Thank you for the compassionate help you provide to your readers. Your extensive knowledge of financial matters and the integrity and honesty with which you answer readers, telling it like it is with no beating around the bush, is a rare commodity.
Keep up the good work!
I have read your website extensively and found that your answers to many other readers questions pretty much address my situation. Unless I can substantially increase my income, I see no other choice but to file Chap 7 bankruptcy early next year.
I am a leading edge baby boomer, single, no kids, who wants and financially needs to work full-time for the money and insurance benefits. Was laid off from the last full-time and part-time jobs in my field and have not been employeed in my field since the layoffs. Forced into “early” retirement by the intersection of the economy and my age (early 60s). Unemployed / underemployed / lived on savings and credit cards the last 2 1/2 years. Started receiving early social security in July 2010, 1 year after exhausting my savings. Things are slightly more stable now, so I can start dealing with digging myself out of the credit card hole I have dug myself into.
Not exactly how I planned to spend my early retirement, but life is what it is, so I am attempting to make lemonade out of the lemons coming my way.
I am starting a small microenterprise business out of my home doing what I used to do as an employee — computer software training, but as anyone who has started a business knows, it takes time to generate consistent cashflow that you can live on.
I am grateful for what I do have — things could be much worse and there are so many struggling with worse situations — but the reality for me is that the modest resources I have / had are being overwhelmed by long-term chronic un / underemployment.
Duh, I get it — to live within your means you have to either increase your income or decrease your expenses. I have always lived modestly and frugally, even in better times, and have the discipline and skill to track my income and expenses carefully (Quicken software). But as my minister always used to say, “in the realm in which money works, there is no substitute.”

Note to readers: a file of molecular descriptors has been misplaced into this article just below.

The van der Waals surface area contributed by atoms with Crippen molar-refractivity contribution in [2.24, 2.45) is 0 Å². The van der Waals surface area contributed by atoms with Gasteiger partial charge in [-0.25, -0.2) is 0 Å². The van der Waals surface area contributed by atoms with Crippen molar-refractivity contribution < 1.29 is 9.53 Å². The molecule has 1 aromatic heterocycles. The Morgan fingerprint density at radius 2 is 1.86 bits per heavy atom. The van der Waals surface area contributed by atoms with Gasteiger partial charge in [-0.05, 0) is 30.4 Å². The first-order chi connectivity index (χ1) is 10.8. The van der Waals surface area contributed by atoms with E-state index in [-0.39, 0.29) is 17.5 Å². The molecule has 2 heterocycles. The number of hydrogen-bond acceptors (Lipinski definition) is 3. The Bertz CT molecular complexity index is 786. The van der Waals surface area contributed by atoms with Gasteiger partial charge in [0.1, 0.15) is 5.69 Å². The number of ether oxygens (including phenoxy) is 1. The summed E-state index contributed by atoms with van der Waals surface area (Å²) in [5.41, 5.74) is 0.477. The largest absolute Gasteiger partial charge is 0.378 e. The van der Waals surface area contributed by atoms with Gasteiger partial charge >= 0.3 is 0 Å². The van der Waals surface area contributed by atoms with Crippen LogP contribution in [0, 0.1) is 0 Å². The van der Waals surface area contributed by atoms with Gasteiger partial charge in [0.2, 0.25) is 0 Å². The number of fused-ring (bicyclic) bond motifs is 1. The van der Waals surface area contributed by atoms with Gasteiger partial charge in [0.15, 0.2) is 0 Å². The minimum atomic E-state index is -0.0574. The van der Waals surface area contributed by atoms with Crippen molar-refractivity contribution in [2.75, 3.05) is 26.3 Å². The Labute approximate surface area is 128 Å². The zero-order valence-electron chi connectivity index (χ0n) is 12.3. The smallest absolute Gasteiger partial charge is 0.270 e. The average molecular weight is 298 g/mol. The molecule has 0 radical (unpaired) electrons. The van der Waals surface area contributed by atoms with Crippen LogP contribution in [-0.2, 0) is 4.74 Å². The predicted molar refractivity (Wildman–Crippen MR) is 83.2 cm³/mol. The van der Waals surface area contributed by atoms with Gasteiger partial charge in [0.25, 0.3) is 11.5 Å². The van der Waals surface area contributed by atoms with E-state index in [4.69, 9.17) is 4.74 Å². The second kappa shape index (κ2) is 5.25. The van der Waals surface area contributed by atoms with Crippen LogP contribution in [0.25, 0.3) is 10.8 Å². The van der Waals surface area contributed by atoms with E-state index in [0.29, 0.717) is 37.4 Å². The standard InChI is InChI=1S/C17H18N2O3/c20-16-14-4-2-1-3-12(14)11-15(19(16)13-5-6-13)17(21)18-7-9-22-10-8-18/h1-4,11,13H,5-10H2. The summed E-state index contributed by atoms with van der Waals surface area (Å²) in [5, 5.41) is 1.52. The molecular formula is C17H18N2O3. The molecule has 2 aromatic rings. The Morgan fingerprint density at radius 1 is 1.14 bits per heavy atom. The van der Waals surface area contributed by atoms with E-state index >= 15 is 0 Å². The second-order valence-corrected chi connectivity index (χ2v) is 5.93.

I understand that when I actually file Chap 7 I must not have any funds on deposit at the bank where the credit cards are. I am in the process of finding another bank to transfer my checking accounts to. Given the state of the banking industry in the last several years, how can I make sure the bank I choose is stable?
(1) I will be reaffirming my mortgage. I assume that moving my checking accounts to the credit union that holds my mortgage is not a good idea?
(2) Are there any websites available that provide ratings of banks, that will help me evaluate the financial stability of the banks I am considering?
(2) If #2 is no, if I provide you with the names of the banks I am considering, can you provide help in evaluating them?
Thank you in advance for your advice.
First off, thanks for the kind words. I can definitely tell by some of the things you’ve mentioned that you have read a number of posts and listened to what I had to say.
I would not be worried about any bank that is FDIC insured. The FDIC does an amazing job of transitioning any bank that fails to new ownership. It truly is a process they have perfected and it runs smoothly.
If you want information on any bank you are considering you can check them out on the FDIC Institution Directory.
Bottom line, pick any bank as long as it is FDIC insured.
Please update me on your progress by posting updates here in the comments section of your question. I’m very interested in how this works out for you.Thank You For Your Compassionate Help You Provide Others. - Barbara by Steve Rhode